No issue has defined the culture wars like political correctness, ever since the idea took hold in the 1990s. Merriam-Webster calls it “a belief that language and practices which could offend political sensibilities (as in matters of sex or race) should be eliminated.” Proponents see this as a comprehensive modern approach to the age-old mandate to be polite and respectful to people of different groups and backgrounds. But opponents, leery of the motives behind it, bristle at the idea that they can’t say whatever they want in the manner they’re accustomed to. What does it all come down to?

Language evolves with society

Being more conscientious about the words we choose and expanding our vocabulary can make language more flexible and accurate. This allows our speech to reflect a growing understanding of social realities as we strive to see our world from different points of view — particularly with regard to gender, race and other facets of identity. From this perspective, political correctness helps us to speak with respect for others whose experiences we might not share or understand.

We should expect language to keep changing along these lines, as the public discourse casts light on historical inaccuracies and inequities that persist in our words. For example, recent research into American slavery has spurred the use of “enslaved person” in lieu of “slave,” in an effort to avoid dehumanizing the subject while clarifying they were forced into that situation. This term has been adopted by the Library of Congress, National Archives, national parks and other institutions.

“When we use a category in English or any language, it defines someone as that’s who they are,” says Gregory Ward, professor of linguistics, gender and sexuality studies, and philosophy at Northwestern University. “To say that slaves were slaves eliminates their identity of being anything else.”

Political correctness tends to work in this fashion. People consider a label unrepresentative of an identity, lobby for change and start using a new alternative. Eventually, if the new phrase takes hold, it gets adopted by institutions with the power to shape our everyday language more broadly — as The Associated Press did in 2020 by deciding to capitalize “Black” to match other racial and ethnic descriptors like “Latino.”

Proponents argue that it comes back to choice. Yes, an individual should have agency in how they speak, but they argue that people should also have agency in how they are spoken about, from demographic labels to personal pronouns. “The people who say they’re silly aren’t the people who belong to the groups that are impacted by those terms,” Ward says. “They tend to be the majority, who have always had the benefit of being the arbiters of language.”

Speech restrictions hurt everyone

Some react derisively to the stilted constructions and sometimes precious distinctions that have become hallmarks of political correctness — like “unhoused” over “homeless” or “mummified persons” replacing “mummies.” But opponents also raise serious concerns, arguing that the movement stifles speech across the board and makes it difficult for people to engage in healthy discourse about social and political issues. Some warn of a blowback effect, with otherwise courteous people acting out against the imposition of new rules. They don’t support harmful speech, but rather oppose limits on dialogue and personal choice.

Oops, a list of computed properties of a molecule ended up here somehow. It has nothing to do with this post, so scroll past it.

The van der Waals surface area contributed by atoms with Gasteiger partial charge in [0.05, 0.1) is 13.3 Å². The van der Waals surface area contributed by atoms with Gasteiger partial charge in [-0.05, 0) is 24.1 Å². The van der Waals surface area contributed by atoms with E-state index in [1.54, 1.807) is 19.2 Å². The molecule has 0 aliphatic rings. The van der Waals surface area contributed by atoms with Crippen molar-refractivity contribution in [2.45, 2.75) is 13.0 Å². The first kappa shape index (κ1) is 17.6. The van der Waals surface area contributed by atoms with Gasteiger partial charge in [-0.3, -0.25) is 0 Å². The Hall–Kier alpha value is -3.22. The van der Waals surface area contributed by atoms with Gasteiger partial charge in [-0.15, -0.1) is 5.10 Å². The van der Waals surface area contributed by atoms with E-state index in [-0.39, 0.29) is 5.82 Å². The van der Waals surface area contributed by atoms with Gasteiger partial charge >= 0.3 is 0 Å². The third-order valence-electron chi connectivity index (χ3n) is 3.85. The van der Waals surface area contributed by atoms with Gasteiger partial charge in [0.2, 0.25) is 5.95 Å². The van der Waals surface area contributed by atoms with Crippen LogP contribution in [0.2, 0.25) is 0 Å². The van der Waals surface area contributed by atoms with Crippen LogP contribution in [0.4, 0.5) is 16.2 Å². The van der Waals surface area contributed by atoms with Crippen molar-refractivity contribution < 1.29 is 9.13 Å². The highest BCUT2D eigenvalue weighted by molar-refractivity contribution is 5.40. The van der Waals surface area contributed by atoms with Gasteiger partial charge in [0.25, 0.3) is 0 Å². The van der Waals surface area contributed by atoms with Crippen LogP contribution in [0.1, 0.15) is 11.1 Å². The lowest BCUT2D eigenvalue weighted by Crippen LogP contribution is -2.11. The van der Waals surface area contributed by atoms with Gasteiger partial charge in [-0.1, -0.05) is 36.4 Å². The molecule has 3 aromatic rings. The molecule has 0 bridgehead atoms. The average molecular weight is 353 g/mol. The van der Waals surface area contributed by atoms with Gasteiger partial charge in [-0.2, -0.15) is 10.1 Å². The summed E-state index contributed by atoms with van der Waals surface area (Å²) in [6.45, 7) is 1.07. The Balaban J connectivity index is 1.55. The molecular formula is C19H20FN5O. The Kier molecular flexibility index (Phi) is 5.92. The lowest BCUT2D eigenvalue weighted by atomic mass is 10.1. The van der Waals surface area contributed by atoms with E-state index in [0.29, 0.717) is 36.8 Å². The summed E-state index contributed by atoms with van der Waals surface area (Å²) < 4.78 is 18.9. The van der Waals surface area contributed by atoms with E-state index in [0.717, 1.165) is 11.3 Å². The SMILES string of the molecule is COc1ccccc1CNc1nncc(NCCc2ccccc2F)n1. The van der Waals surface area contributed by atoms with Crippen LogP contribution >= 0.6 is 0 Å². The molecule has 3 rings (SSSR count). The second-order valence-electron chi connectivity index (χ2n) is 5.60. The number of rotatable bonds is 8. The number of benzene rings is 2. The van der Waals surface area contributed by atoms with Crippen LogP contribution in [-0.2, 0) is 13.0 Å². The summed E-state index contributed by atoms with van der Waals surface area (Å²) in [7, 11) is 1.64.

These fears are exacerbated when restrictions are imposed by powerful institutions. In 2022, Stanford University’s failed harmful language initiative flagged more than 100 words as potentially offensive — including terms like “master” and “slave” for connected hard drives and everyday words like “American.” The initiative was canceled after national media outlets called it “Orwellian,” and a student newspaper complained that the school “continually pressures students to submit to the woke newspeak regime.” The case highlights free speech issues, says Zach Greenberg, senior program officer for the Foundation for Individual Rights and Expression. “For an authoritative university body to come down and say these are the end-all be-all bad words, it shuts out debate or discussion.”

In general, labeling certain speech as correct or incorrect deters people from exchanging ideas. A 2017 survey titled “The State of Free Speech and Tolerance in America” by the Cato Institute, a libertarian think tank, found that 71 percent of respondents believe political correctness has silenced discussions that are important to society. It also found that while a majority of Americans view hate speech as morally unacceptable, they oppose laws to regulate hate speech.

Perhaps the most notable backlash has occurred in electoral politics. Former President Donald Trump became a hero to many after not only refusing to sanitize his speech, but defying the concept of civility as an impediment to progress. Once unorthodox, his behavior has become a model for others — including Gov. Ron DeSantis, Trump’s main rival in the GOP, who has waged a war on “woke” speech in Florida. 

This story appears in the July/August issue of Deseret Magazine. Learn more about how to subscribe.